Taylor, Talla and Vincent Carter cover themselves from the snow as they wait in line outside of the Supreme Court in Washington, Monday March, 25, 2013, to watch Tuesday's same-sex marriage hearing before the Supreme Court. (AP Photo/Jose Luis Magana)
Poll analysis by Sarah Dutton, Jennifer De Pinto, Anthony Salvanto and Fred Backus
As the Supreme Court begins to hear oral arguments in cases involving two high-profile laws to do with same-sex marriage - California's Proposition 8 and the 1996 Defense of Marriage Act -53 percent of Americans think it should be legal for same-sex couples to marry, while 39 percent say it should not be legal.
Although public opinion on this topic has been consistent for the last few months, it has reversed markedly from as recently as a year ago. In May 2012, just after President Barack Obama announced his support for same-sex marriage, 51 percent of Americans said it should not be legal for same-sex couples to marry.
The poll suggests the extent to which people's views have changed. Thirty-three percent of Americans who now think same-sex couples should be allowed to legally marry say they once held the opposite view.
When asked why they changed their minds, one in five volunteers that personally knowing someone who is gay or lesbian was the deciding factor (20 percent). Other reasons mentioned include being more tolerant now (17 percent), more educated now (17 percent), or that is the modern way of thinking about the issue (12 percent).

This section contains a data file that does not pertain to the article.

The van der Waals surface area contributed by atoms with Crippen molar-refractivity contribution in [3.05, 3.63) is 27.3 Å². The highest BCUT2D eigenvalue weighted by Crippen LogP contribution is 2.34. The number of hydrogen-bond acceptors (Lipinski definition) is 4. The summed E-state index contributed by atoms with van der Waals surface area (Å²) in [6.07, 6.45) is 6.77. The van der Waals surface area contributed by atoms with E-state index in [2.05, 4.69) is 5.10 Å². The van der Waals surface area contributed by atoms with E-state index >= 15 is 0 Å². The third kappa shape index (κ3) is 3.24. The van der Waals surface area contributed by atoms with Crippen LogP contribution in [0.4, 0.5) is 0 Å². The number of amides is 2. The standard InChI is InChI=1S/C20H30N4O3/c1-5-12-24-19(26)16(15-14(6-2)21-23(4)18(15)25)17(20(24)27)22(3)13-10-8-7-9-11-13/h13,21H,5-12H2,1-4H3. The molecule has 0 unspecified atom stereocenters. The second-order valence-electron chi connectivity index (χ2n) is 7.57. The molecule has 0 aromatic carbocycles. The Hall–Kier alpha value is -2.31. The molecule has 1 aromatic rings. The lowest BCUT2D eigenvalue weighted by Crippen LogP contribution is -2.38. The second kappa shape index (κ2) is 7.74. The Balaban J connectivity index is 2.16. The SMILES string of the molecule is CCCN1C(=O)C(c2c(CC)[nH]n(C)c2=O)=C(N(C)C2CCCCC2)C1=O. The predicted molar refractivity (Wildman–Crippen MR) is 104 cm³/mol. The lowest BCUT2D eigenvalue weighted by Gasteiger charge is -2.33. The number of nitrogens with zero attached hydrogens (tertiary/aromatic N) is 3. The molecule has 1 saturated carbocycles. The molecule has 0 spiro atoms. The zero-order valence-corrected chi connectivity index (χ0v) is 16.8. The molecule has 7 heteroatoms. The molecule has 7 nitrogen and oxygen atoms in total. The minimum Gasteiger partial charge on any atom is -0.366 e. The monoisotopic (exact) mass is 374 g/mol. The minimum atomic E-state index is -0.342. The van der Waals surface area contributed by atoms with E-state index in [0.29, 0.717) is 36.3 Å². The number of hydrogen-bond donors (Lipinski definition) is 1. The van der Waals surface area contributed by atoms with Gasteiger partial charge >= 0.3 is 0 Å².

Americans' awareness of gays and lesbians in their own lives has grown over the past ten years. In 2003, most Americans said they did not have a work colleague, close friend, or family member who was gay or lesbian. Today, six in 10 Americans say they do.
Knowing someone personally who is gay or lesbian appears to be an important factor in how Americans feel about the issue of same-sex marriage. While two-thirds of Americans with a close relationship to someone who is gay or lesbian think same-sex marriage should be legal, most without such a close relationship don't think so.
Most Americans under age 45 believe same-sex marriage should be legal, including 73 percent of those under 30. Americans between 45 and 64 are divided, while 52 percent of seniors do not think it should be legal.
Politically, most Democrats (63 percent) and independents (56 percent) favor legalization of same-sex marriage, while most Republicans (56 percent) do not. Still, support for same-sex marriage among Republicans has increased from just 13 percent in May 2012 (after the President announced his support of same-sex marriage) to 37 percent today.
This poll was conducted by telephone from March 20-24, 2013 among 1,181 adults nationwide. Phone numbers were dialed from samples of both standard land-line and cell phones. The error due to sampling for results based on the entire sample could be plus or minus three percentage points. The error for subgroups may be higher. This poll release conforms to the Standards of Disclosure of the National Council on Public Polls.